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OpEdNews Op Eds    H3'ed 8/19/16

While Beijing and Manila talk, Washington spoiling for a fight

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Reprinted from RT

Chinese Navy Warship
Chinese Navy Warship
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As much as Washington may hate it, the fact is Beijing and Manila are diplomatically discussing the situation in the South China Sea.

Champagne bottles are not popping yet, but Special Philippine envoy, former President Fidel Ramos, did go to Hong Kong, and on behalf of President Rodrigo Duterte, got together with Fu Ying, the chairwoman of the foreign affairs committee of the National People's Congress. On the record, Ramos made sure that Manila is all in for formal negotiations.

The starting block concerns some fishy business -- literally. Beijing and Manila may be on their way already to open the highly disputed Scarborough shoal, which falls right into what Manila describes as the West Philippine Sea, to both Chinese and Filipino fishermen, as in the joint development of fish farms.

Wu Shicun, president of the National Institute for South China Sea Studies, let it be known that Ramos's visit to Hong Kong was just an opener. Of course his next step will have to be a trip to Beijing to talk to the high-stakes power players. Then the way will be paved for a formal Duterte state visit.

So, for the moment, everyone is behaving in a very Asian "win-win" way, with no loss of face involved. And yet, in parallel, there's been speculation that Beijing has identified a unique widow of opportunity between the G-20 in Huangzhou, next month, and the US presidential election in early November, to come up with extra "facts on the sea" in the form of added reclamation and building of naval installations.

What Beijing wants in the long term is clear. Scarborough shoal in particular is a key piece in the larger puzzle. A Chinese airstrip is all but inevitable because it extends the reach of the PLA's air force by over 1,000km, and positions it to be active off Luzon, no less than the gateway to the Western Pacific.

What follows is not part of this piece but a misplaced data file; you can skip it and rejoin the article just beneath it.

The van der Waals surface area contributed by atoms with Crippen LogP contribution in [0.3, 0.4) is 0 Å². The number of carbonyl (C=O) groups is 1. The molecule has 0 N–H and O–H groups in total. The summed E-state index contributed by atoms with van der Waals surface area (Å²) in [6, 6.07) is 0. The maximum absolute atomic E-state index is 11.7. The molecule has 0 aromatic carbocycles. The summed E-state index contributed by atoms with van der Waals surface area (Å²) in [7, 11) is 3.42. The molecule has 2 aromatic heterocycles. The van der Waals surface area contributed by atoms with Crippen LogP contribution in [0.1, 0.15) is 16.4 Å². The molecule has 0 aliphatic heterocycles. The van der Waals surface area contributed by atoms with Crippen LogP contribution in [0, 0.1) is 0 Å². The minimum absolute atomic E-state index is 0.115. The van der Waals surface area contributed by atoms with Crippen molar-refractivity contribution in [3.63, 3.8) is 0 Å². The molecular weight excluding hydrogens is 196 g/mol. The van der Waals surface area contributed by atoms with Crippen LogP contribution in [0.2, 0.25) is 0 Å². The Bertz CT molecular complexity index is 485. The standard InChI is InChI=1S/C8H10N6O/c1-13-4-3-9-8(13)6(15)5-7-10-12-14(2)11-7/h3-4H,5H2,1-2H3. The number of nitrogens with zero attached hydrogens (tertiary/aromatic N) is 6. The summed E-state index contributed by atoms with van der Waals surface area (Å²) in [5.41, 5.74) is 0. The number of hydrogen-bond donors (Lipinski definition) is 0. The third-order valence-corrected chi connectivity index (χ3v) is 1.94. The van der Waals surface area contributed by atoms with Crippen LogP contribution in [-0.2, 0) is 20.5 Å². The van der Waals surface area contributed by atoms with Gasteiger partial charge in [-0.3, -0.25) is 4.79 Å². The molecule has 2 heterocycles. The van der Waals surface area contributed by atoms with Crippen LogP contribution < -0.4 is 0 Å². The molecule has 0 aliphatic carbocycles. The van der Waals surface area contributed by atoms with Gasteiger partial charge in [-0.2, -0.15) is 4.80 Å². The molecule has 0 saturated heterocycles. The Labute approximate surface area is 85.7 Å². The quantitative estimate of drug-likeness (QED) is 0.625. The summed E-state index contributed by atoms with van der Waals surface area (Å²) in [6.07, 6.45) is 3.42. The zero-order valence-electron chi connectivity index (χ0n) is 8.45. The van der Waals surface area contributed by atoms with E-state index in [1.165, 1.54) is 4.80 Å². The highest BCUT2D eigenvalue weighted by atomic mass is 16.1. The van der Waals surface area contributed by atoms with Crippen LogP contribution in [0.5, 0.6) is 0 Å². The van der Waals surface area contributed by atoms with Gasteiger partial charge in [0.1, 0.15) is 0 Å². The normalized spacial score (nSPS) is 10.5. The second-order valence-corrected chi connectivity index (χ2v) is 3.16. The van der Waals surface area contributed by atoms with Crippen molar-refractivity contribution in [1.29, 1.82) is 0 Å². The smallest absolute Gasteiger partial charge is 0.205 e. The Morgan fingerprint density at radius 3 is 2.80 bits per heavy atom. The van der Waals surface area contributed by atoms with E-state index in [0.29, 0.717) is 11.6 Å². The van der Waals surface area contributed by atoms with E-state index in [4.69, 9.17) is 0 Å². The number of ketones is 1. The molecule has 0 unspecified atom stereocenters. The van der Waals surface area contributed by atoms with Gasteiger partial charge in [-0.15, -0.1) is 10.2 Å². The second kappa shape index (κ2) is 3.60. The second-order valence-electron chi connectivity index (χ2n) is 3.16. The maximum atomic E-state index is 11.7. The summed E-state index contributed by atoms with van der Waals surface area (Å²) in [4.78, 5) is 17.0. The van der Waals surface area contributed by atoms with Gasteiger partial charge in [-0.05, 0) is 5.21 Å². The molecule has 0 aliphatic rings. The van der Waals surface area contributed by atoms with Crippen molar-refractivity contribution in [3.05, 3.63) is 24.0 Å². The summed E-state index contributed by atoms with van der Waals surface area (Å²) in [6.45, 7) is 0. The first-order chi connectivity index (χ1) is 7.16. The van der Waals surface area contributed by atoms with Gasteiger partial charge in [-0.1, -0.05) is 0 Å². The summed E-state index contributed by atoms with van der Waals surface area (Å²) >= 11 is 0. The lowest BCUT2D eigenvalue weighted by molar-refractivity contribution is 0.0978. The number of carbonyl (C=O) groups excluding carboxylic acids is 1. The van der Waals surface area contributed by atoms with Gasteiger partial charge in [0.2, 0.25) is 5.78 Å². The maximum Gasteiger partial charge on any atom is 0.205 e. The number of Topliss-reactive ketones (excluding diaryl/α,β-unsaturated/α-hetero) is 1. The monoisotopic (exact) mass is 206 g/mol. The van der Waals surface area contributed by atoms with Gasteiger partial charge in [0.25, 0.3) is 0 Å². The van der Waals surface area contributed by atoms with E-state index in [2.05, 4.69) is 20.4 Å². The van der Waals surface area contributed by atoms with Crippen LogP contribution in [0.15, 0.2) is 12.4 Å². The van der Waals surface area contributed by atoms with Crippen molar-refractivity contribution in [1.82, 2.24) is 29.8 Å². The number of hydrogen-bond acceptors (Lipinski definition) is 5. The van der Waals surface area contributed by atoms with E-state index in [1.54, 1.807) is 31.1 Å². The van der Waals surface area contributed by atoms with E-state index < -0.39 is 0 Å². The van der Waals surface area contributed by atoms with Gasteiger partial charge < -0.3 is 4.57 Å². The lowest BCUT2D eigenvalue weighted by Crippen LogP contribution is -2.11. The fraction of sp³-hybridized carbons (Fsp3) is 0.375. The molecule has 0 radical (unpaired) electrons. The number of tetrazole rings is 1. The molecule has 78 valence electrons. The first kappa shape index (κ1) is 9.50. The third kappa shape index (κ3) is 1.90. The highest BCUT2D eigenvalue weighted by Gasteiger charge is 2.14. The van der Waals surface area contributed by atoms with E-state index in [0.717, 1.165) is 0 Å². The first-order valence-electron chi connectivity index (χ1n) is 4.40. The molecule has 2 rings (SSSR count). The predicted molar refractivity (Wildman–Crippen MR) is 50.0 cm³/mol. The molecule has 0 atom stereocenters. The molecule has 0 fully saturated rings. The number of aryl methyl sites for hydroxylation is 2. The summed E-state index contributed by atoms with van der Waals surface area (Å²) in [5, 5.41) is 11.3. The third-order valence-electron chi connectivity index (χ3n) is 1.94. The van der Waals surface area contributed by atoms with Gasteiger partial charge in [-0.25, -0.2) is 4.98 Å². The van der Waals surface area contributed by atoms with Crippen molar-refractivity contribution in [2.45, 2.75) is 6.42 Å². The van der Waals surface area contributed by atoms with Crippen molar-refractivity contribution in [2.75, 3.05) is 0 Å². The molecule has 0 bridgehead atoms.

With the airstrip in Scarborough shoal and an early warning system on Macclesfield Bank -- just east of the Paracel Islands -- Beijing will be finally able to "see" all the action, friendly but mostly unfriendly, emanating from the sprawling US naval base at Guam.

We came, we saw, we sunk?

As I have analyzed before, including at RT, the heart of the matter in the South China Sea is not sovereignty over a bunch of islands (or "rocks," as qualified by the recent ruling at The Hague); it's "access" for the Pentagon and the US Navy, rather "anti-access," or A2, plus area denial, which in Pentagonese turns out as A2/AD.

The Pentagon is absolutely terrified as it contemplates China's relentless A2/AD prowess. That includes the DF-16 missile, with a range of 1,000 km; the nuclear bomber H-6K; the HQ-12 land-to-air missile; and the DF-21D, the "aircraft carrier killer" nuclear-carrying missile with a range of 3,000 km. Think of all those gleaming billion-dollar carriers with 6,000 sailors and Marines on board as giant sitting ducks.

The -- predictable -- reaction of the industrial-military-surveillance-endless war complex has been, what else, to predict war. It's all here, in this RAND Corporation report, a mix of policy recommendation, wishful thinking and barely repressed warmongering.

Well, it does not look good. The report at least admits that China's A2AD efforts are real game-changers. Forget about "victory" in case neocon/neoliberalcon warmongering prevails; "China's A2AD will make it increasingly difficult for the United States to gain military-operational dominance and victory, even in a long war."

One cannot sideline the fact that should Hillary "Queen of War" Clinton be elected in November, and reign as part of The Three Harpies, their own window of opportunity to launch a war on China will extend only till the end of the decade; RAND rules the "gap in losses will shrink as Chinese A2AD improves. By 2025, US losses could range from significant to heavy." And that's the Mother of All Understatements.

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Pepe Escobar is an independent geopolitical analyst. He writes for RT, Sputnik and TomDispatch, and is a frequent contributor to websites and radio and TV shows ranging from the US to East Asia. He is the former roving correspondent for Asia (more...)

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